Iraq war gets political, again
The latest "scandal" over 380 tons of missing high explosives in Iraq, as reported by the New York Times on Monday, may be another concocted brew of half-truths. NBC's Jim Milkaszewski reported that when U.S. troops arrived at the site during the ground offensive toward Baghdad in April 2003, the explosives were already gone. (See MSNBC for an update.) The fact that CBS News and Kerry's campaign picked up on it so quickly raises eyebrows (Where is Mary Mapes?), and Rush Limbaugh declared that this is the Democrats' "October surprise." (Speaking of which, I thought they were going to capture Osama bin Laden this week.) The polls seem to be tightening, and the Washington Post's daily tracking poll puts Kerry ahead slightly, but I'm not panicking just yet.
As expected, conservative blogger Andrew Sullivan announced he's voting for Kerry, as "the lesser of two risks..." The reasons for his disappointment in Bush are well put, if emotionally strained, but his defense of Kerry on national security issues sounds like wishful thinking: "Besides, the Democratic party needs to be forced to take responsibility for the security of the country that is as much theirs' as anyone's." How about Dennis Kucinich as Secretary of Defense!?
Does Kerry really Have "a Plan" to get European countries to share the burden in Iraq? Sebastian Mallaby writes in the Washington Post:
If neither foreign nor Iraqi troops come to the rescue, a President Kerry might face a choice: Take back his election talk of bringing soldiers home, or take back his election talk of winning. Kerry is a responsible leader surrounded by a tough foreign policy team, and in the past few days I've edged closer to the view that he would not abandon Iraq prematurely. But if his team really did present the Europeans with a [Senator Joe] Biden-style ultimatum -- you get into Iraq or we get out -- it would risk creating a dynamic that would lead to a U.S. withdrawal and terrifying anarchy.
Which leads me to make a point that has been percolating in my mind for many months: Maybe Kerry and/or some of his top supporters actually want the United States to lose? It sounds insane, but the bitter spitefulness many on the Democratic side have showed in the last few years make you wonder. "See, we told you so!" Would Kerry as president be willing to jeopardize American interests down just to prove a partisan point? After reflecting, I will put that option past him, but it's not beyond the realm of possibility.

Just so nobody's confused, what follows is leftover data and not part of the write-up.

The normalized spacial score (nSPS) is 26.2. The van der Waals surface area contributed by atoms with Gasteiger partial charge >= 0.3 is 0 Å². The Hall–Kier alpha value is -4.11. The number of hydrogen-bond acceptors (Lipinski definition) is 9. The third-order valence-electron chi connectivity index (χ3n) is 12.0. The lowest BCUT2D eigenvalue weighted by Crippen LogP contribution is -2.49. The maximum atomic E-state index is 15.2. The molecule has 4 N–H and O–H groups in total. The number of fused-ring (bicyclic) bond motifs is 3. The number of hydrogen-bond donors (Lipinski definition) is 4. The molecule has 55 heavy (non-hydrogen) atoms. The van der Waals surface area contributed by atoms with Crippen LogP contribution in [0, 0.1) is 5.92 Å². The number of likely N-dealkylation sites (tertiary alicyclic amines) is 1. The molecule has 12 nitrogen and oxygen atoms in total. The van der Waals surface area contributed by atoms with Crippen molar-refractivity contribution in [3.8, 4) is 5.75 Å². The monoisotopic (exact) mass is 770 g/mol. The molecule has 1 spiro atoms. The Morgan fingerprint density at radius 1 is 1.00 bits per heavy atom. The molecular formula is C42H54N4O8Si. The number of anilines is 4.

Perhaps such thinking is what gives rise to the hostile reactions faced by Republicans. Just out of curiousity, a journalist in Southern California decided to don a Kerry-Edwards shirt and strolled through conservative communities such as Bakersfield; then he put on a Bush-Cheney shirt and walked into the hip and posh neighborhoods of Venice, where counterculture Bohemians and the Hollywood set hang out. Guess what kind of reaction he got in each place?? See "Political Poseur: Pretending to be a Republican in Blue California" by Richard Rushfield in slate.com. (via InstaPundit)
World Series and Decision 2004:
Many people have concluded that the Red Sox ALCS triumph is a harbinger for a Kerry victory, since the team from Bush's home state lost in the NLCS. Here's another possibility: The fact that both teams in the World Series have red colors means that the candidate favored by the (GOP) "red states" will win the election!